Saturday, November 26, 2011

Polenta with a Southwest Kick

Well, the cilantro looks good.

The latest culinary experiment? Polenta with a southwest kick.

Ah, polenta. I've eaten you. You're good,... but what the *&^% are you?

If you, like me, want/need to know more about polenta, check out this website. There is a lot of info! My favorite line on this site, for multiple reasons is, "You must guard against lumps but it is actually difficult to ruin polenta." This is awesome! It just means that it's hard to screw up...but if you do, you should be very, very ashamed.

Anyway, the recipe below is one adapted from "Fresh From the Vegetarian Slow Cooker" by Robin Robertson (awesome cookbook, by the way).
You can buy it right here! (...and for cheap...soooo worth it!)

To make this polenta-y dish, sautee a yellow onion (mince it first, obviously, or your "meal" will be whack).  Once done, put the onion, 1.5 cups of cornmeal, a few dashes of salt, .5 teaspoon of chili powder into a slow cooker (at least a 4 quart). After mixing ingredients together, mix in 4 cups of boiling water and thoroughly mix again. Set the slow cooker to low and cook the mixture together for about 6-7 hours.

At the end of those six-ish hours, add in 2.5 cups of pico de gallo, 1 can of pinto beans, a bag of frozen corn, a small can of green chilis, about 10 minced black olives (or less if you're not an olive freak like myself) and a tablespoon of chili powder. Add salt and pepper to your liking, and then cook on low for an additional half hour. 

When serving, add some cilantro, avocado or cheese. Very good!

Monday, November 21, 2011

"Whacko Cake with Demented Frosting": Or somethin' like that

It doesn't look bananas, but...they're there. Lurking.

 Okay, so there are no synonyms for banana, as in the fruit, so I got the title of this post by using synonyms for bananas, as in CRA-ZY! Besides, it was kinda flashy and alarmist, so I liked it. It was better than  the ol' "Banana Cake with Banana Frosting" blah.

Here's the recipe:

In a blender, or someother fast-moving mechanism, blend together 1/4 cup of water, 1 tablespoon of ground flax, 2 bananas, 1/2 tsp of vanilla extract, 3/4 cup of sugar, 1/4 cup of Earth Balance butter OR 1/4 cup of coconut oil. 

In another bowl, mix together 1/2 tsp baking soda, few dashes of salt, and 1 cup of whole wheat flour.

Mix together the banana, liquidy mix (above) and
the flour mixture. Put in a greased pan (8x8) and cook at 350 degrees for about a half hour (check with a fork. Poke the cake with a fork; if the fork comes out clean, it's done.)

Next step: THE FROSTING!!  Mix together a little less than 1/2 cup of Earth Balance butter (or real butter if you're not vegan), 2 cups of sugar, 1/2 cup of cornstarch, a dash of salt, and 2 table spoons of soy milk (or the like). Blend together for 2-3 minutes and then let sit 2-3 hours before putting on the cake.

It's really good. Hope you like it!

(Adapted from: La Dolce Vegan: Vegan Living Made Easy by Sarah Kramer, pp. 214, 261, 299).

Friday, November 18, 2011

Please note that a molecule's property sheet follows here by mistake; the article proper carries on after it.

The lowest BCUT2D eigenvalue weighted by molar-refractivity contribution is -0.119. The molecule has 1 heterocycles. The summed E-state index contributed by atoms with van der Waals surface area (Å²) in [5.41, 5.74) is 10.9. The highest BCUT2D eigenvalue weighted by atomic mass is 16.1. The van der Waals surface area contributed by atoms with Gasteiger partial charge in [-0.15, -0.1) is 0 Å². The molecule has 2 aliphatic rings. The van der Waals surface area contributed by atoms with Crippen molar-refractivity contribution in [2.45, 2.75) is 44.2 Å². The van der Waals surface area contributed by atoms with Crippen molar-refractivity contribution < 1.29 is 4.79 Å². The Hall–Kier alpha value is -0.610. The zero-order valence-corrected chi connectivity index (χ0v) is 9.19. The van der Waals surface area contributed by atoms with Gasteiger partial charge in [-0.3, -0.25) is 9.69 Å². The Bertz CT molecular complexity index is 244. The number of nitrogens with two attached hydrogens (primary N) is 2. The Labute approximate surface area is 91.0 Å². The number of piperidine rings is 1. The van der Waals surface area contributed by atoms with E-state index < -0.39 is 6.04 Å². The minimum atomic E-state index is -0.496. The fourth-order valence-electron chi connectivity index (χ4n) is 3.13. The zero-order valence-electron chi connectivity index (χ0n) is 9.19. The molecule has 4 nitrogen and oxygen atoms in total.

You lucious licuado, you!: Evolution of a banana smoothie

I lived in Mexico for a few years,  and my during first six months there I lived with a host family.

For the most part, our eating habits were mutually accepted and liked. I found it odd, though, that I was given a ham sandwich for breakfast each morning, and what concerned my host parents was that the bright orange Kraft Mac N Cheese I liked to make seemed "radioactivo".  They wouldn't even try it. Their facial expressions when looking into the pot turned from a jovial, inquistive "what's that?" into an emphatic, "Hell, no!"

 I don't blame them. Mac and cheese, of that particular brand, especially, does kinda suck, and I think people come to this realization somewhere around the age of 23.

One thing I loved that my host family regularly made for me (to go along with my ham sandwich) was a licuado, or smoothie.

The basic directions are as follows:  Put a banana, a glass of milk, a teeny, tiny bit of vanilla into a blender. Mix. Enjoy. If it's not sweet enough, add a bit of sugar and mix again.

Over the years, I have altered the recipe bit by bit (though the original is good, too).

My directions: Put a glass of Vanilla Silk Soy milk, a banana, a scoop of almond butter (or peanut butter), and a tablespoon of ground flax into a blender. Mix. Enjoy!

It's a great breakfast or snack! !!DisfrĂștalo!!

Monday, November 14, 2011

Sauteed Spinach and Garlic: Unbelievably scrumptious & simple!

If you've ever wondered what to do with a bunch of fresh spinach, look no further.

Tonight I made sauteed spinach and garlic, and IT WAS UNBELIEVABLY DELICIOUS and only took about 10 minutes. I had made it previously, but the following simple recipe (see link) was so good that my toddler was scarfing it down at lightning speed. In fact, she ate so much I had to cut her off!

All you need is a tub of spinach, olive oil, garlic, salt and pepper. Try it and lemme know what you think! You won't be disappointed! :) Here's the recipe: Garlic Sauteed Spinach.